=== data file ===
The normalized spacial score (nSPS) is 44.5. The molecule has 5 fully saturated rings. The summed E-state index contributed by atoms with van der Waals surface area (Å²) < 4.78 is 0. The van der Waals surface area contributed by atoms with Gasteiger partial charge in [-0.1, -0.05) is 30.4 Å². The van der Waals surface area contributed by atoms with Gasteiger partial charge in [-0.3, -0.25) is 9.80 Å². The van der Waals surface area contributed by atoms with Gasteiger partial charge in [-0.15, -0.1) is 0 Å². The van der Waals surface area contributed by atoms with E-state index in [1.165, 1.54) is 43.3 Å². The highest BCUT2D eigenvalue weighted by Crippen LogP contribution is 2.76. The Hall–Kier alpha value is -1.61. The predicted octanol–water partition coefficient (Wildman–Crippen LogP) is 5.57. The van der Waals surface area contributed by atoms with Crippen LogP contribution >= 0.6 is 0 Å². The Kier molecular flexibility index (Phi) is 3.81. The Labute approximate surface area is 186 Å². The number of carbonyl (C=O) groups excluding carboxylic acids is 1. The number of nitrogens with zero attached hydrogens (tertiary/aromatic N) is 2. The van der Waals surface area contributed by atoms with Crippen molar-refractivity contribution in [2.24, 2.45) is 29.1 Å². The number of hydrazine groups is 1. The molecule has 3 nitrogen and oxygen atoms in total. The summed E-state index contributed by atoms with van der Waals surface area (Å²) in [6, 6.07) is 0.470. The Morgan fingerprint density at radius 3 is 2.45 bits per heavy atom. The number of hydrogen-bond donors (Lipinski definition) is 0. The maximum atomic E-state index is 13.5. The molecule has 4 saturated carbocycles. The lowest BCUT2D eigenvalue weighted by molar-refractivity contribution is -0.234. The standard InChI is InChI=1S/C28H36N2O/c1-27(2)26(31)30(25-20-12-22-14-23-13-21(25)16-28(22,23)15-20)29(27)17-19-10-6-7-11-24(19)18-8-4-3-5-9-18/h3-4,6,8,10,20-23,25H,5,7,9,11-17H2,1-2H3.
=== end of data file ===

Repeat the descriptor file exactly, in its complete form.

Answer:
The normalized spacial score (nSPS) is 44.5. The molecule has 5 fully saturated rings. The summed E-state index contributed by atoms with van der Waals surface area (Å²) < 4.78 is 0. The van der Waals surface area contributed by atoms with Gasteiger partial charge in [-0.1, -0.05) is 30.4 Å². The van der Waals surface area contributed by atoms with Gasteiger partial charge in [-0.3, -0.25) is 9.80 Å². The van der Waals surface area contributed by atoms with Gasteiger partial charge in [-0.15, -0.1) is 0 Å². The van der Waals surface area contributed by atoms with E-state index in [1.165, 1.54) is 43.3 Å². The highest BCUT2D eigenvalue weighted by Crippen LogP contribution is 2.76. The Hall–Kier alpha value is -1.61. The predicted octanol–water partition coefficient (Wildman–Crippen LogP) is 5.57. The van der Waals surface area contributed by atoms with Crippen LogP contribution >= 0.6 is 0 Å². The Kier molecular flexibility index (Phi) is 3.81. The Labute approximate surface area is 186 Å². The number of carbonyl (C=O) groups excluding carboxylic acids is 1. The number of nitrogens with zero attached hydrogens (tertiary/aromatic N) is 2. The van der Waals surface area contributed by atoms with Crippen molar-refractivity contribution in [2.24, 2.45) is 29.1 Å². The number of hydrazine groups is 1. The molecule has 3 nitrogen and oxygen atoms in total. The summed E-state index contributed by atoms with van der Waals surface area (Å²) in [6, 6.07) is 0.470. The Morgan fingerprint density at radius 3 is 2.45 bits per heavy atom. The number of hydrogen-bond donors (Lipinski definition) is 0. The maximum atomic E-state index is 13.5. The molecule has 4 saturated carbocycles. The lowest BCUT2D eigenvalue weighted by molar-refractivity contribution is -0.234. The standard InChI is InChI=1S/C28H36N2O/c1-27(2)26(31)30(25-20-12-22-14-23-13-21(25)16-28(22,23)15-20)29(27)17-19-10-6-7-11-24(19)18-8-4-3-5-9-18/h3-4,6,8,10,20-23,25H,5,7,9,11-17H2,1-2H3.